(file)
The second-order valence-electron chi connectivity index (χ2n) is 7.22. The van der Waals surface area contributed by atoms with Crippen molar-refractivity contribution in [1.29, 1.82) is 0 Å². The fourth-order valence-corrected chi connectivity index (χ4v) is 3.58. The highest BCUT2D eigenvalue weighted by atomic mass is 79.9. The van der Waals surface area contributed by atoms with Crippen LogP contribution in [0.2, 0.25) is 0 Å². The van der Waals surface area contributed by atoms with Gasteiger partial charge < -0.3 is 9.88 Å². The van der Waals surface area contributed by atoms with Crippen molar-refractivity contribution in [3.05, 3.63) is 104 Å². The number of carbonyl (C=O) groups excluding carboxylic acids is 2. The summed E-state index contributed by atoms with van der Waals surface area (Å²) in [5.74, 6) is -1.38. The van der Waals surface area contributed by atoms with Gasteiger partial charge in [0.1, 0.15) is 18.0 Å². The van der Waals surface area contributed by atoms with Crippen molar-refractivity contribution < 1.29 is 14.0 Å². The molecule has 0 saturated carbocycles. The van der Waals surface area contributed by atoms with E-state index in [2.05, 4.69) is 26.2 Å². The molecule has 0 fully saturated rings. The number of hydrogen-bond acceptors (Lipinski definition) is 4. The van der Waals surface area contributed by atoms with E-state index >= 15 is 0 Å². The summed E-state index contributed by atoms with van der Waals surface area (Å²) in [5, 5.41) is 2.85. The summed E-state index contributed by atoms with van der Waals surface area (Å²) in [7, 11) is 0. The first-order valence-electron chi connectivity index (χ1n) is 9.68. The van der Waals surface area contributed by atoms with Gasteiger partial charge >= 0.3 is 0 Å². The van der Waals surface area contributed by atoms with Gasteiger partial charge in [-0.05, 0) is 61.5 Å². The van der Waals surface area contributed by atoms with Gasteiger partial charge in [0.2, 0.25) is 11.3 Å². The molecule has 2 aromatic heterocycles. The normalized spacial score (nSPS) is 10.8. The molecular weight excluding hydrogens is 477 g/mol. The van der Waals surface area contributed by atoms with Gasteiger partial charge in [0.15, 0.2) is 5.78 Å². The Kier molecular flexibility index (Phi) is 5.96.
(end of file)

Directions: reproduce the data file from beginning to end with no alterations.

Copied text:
The second-order valence-electron chi connectivity index (χ2n) is 7.22. The van der Waals surface area contributed by atoms with Crippen molar-refractivity contribution in [1.29, 1.82) is 0 Å². The fourth-order valence-corrected chi connectivity index (χ4v) is 3.58. The highest BCUT2D eigenvalue weighted by atomic mass is 79.9. The van der Waals surface area contributed by atoms with Crippen LogP contribution in [0.2, 0.25) is 0 Å². The van der Waals surface area contributed by atoms with Gasteiger partial charge < -0.3 is 9.88 Å². The van der Waals surface area contributed by atoms with Crippen molar-refractivity contribution in [3.05, 3.63) is 104 Å². The number of carbonyl (C=O) groups excluding carboxylic acids is 2. The summed E-state index contributed by atoms with van der Waals surface area (Å²) in [5.74, 6) is -1.38. The van der Waals surface area contributed by atoms with Gasteiger partial charge in [0.1, 0.15) is 18.0 Å². The van der Waals surface area contributed by atoms with Crippen molar-refractivity contribution < 1.29 is 14.0 Å². The molecule has 0 saturated carbocycles. The van der Waals surface area contributed by atoms with E-state index in [2.05, 4.69) is 26.2 Å². The molecule has 0 fully saturated rings. The number of hydrogen-bond acceptors (Lipinski definition) is 4. The van der Waals surface area contributed by atoms with E-state index >= 15 is 0 Å². The summed E-state index contributed by atoms with van der Waals surface area (Å²) in [5, 5.41) is 2.85. The summed E-state index contributed by atoms with van der Waals surface area (Å²) in [7, 11) is 0. The first-order valence-electron chi connectivity index (χ1n) is 9.68. The van der Waals surface area contributed by atoms with Gasteiger partial charge >= 0.3 is 0 Å². The van der Waals surface area contributed by atoms with Gasteiger partial charge in [-0.05, 0) is 61.5 Å². The van der Waals surface area contributed by atoms with Gasteiger partial charge in [0.2, 0.25) is 11.3 Å². The molecule has 2 aromatic heterocycles. The normalized spacial score (nSPS) is 10.8. The molecular weight excluding hydrogens is 477 g/mol. The van der Waals surface area contributed by atoms with Gasteiger partial charge in [0.15, 0.2) is 5.78 Å². The Kier molecular flexibility index (Phi) is 5.96.